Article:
I’m interrupting my series on US Government Real Fiscal Responsibility since the Carter Administration to write about something Chris Hayes said relating to Real Fiscal Responsibility. Back in February of 2014, he tweeted:
— All In w/Chris Hayes (@allinwithchris) March 1, 2014
Recently, that tweet along with an image has been making the rounds on Facebook as an Alternet photo. The sound bite in the tweet looks great, after the manner of a logical truism.
But, logically, it doesn’t follow, because one can easily say that as long as the Government implicit in the statement isn’t a currency issuer, but a currency user who must acquire its funds by taxing or borrowing alone, that Government can involuntarily run out of funds. And it is conceivable that funds might be raised to fund a war, while that same Government might not have the funds available to take care of the people who fought for the nation, without defaulting on its obligations.
So, assuming that the Government is one that can involuntarily run out of money, the rich are saying that they think fighting a war using deficit spending is worthwhile and one’s patriotic duty; but that there are more important priorities than taking care of the people who fought it for their country. So, what are those priorities and what are the moral judgments in back of them? That is really the issue in a situation of limited Government financial resources!
The rich often believe, that lowering the risk of inflation which, they think, would cost them money, or avoiding taxes, which would also cost them money, are more important priorities than taking care of the people who fought the wars for us and them. They don’t think they owe them a thing. Or alternatively, they think that what is owed to them should come out of other people’s pockets, so that it should be “paid for” by increased taxes on the poor and the middle class, or perhaps by cutting Government programs that serve them.
This view is morally reprehensible, of course, and it is also despicable when you consider that they and theirs also make sure that they don’t have to fight the wars, so that burden too falls on the poor and the middle class. So, Chris’s statement makes political sense because it sounds like an undeniable moral proposition, a moral truism.
On the other hand, a Government like the US’s with the authority and capability to create unlimited currency if it needs to, can always afford to both deficit spend on a war, and also deficit spend to take care of those who fought it. So, in that situation, the US’s current one, it is a truism that the Government can afford to deficit spend to fight a war and also to take care of the people who fought it for us. But, here, there are no “ifs” about it.
We can do both. And we can also expand Social Security benefits, and deficit spend on new energy foundations, and deficit spend on an enhanced Medicare for All program. We can do all these things and more without running out of money, because, as the currency issuer, the Government can do all sorts of things and never run out of money.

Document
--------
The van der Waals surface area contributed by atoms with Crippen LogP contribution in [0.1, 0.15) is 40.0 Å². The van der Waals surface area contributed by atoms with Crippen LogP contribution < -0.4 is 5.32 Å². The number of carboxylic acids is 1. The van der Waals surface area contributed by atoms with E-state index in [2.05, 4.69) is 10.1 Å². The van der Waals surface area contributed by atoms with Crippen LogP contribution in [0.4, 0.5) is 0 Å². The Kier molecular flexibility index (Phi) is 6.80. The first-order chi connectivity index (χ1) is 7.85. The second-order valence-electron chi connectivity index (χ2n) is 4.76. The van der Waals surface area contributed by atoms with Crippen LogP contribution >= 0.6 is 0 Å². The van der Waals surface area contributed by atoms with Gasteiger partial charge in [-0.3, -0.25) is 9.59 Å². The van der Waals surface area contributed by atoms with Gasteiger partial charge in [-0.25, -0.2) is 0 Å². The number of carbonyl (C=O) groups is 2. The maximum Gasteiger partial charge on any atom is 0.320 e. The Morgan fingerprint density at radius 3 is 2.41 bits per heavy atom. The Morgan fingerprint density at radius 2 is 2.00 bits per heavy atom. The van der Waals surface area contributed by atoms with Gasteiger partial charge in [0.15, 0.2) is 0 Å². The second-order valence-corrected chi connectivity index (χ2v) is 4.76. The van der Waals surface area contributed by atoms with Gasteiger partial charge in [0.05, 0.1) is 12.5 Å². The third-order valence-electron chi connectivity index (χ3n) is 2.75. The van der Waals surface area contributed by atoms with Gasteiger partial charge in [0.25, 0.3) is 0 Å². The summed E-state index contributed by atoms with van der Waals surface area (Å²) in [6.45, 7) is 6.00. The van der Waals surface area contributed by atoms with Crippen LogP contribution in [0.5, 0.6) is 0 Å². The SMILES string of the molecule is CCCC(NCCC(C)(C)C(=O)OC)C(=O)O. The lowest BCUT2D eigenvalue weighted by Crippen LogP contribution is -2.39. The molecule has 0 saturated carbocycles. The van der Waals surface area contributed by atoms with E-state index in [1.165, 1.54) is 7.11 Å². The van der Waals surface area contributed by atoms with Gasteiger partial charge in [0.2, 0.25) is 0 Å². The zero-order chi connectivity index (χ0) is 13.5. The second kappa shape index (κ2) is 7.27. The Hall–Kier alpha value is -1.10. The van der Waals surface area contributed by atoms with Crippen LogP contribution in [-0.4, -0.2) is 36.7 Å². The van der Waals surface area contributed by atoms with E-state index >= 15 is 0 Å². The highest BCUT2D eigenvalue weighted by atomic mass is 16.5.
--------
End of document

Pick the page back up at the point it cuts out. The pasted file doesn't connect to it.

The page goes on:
So, what is the fiscally responsible thing to do? The answer is to run a fiscal policy that gets the nation as close to public purpose as possible, using deficit spending or any tool at its disposal to accomplish that. Whatever else that includes, it certainly includes taking care of the people who fought the war the nation asked them to fight. To do anything else is fiscal irresponsibility.
And that’s exactly what the Republicans and some Democrats worried about deficit reduction, and the rich, are practicing when they shout and scream that fiscal responsibility demands that veterans benefits should not be paid for with deficit spending. And, more importantly, when they choose to vote against providing those benefits, or to demand that other necessary spending should be cut to pay for them.
So, let’s be clear, shall we? Real Fiscal Responsibility is what Real Fiscal Responsibility does (h/t you know who), and people refusing to deficit spend to provide those benefits just aren’t acting in a fiscally responsible way, but are doing the opposite for the sake of greed and for the sake of those, who, reading too much Ayn Rand, think that their inherited wealth, and previous success entitles them to reject any obligations they may have to other people. If we want our democracy back, we must firmly reject their claims to entitlement, since they have no moral foundation, and make them fulfill their obligations either through increasing their tax bills, or subjecting them to whatever impact increased deficit spending has on their accumulated wealth.
Cross-posted from New Economic Perspectives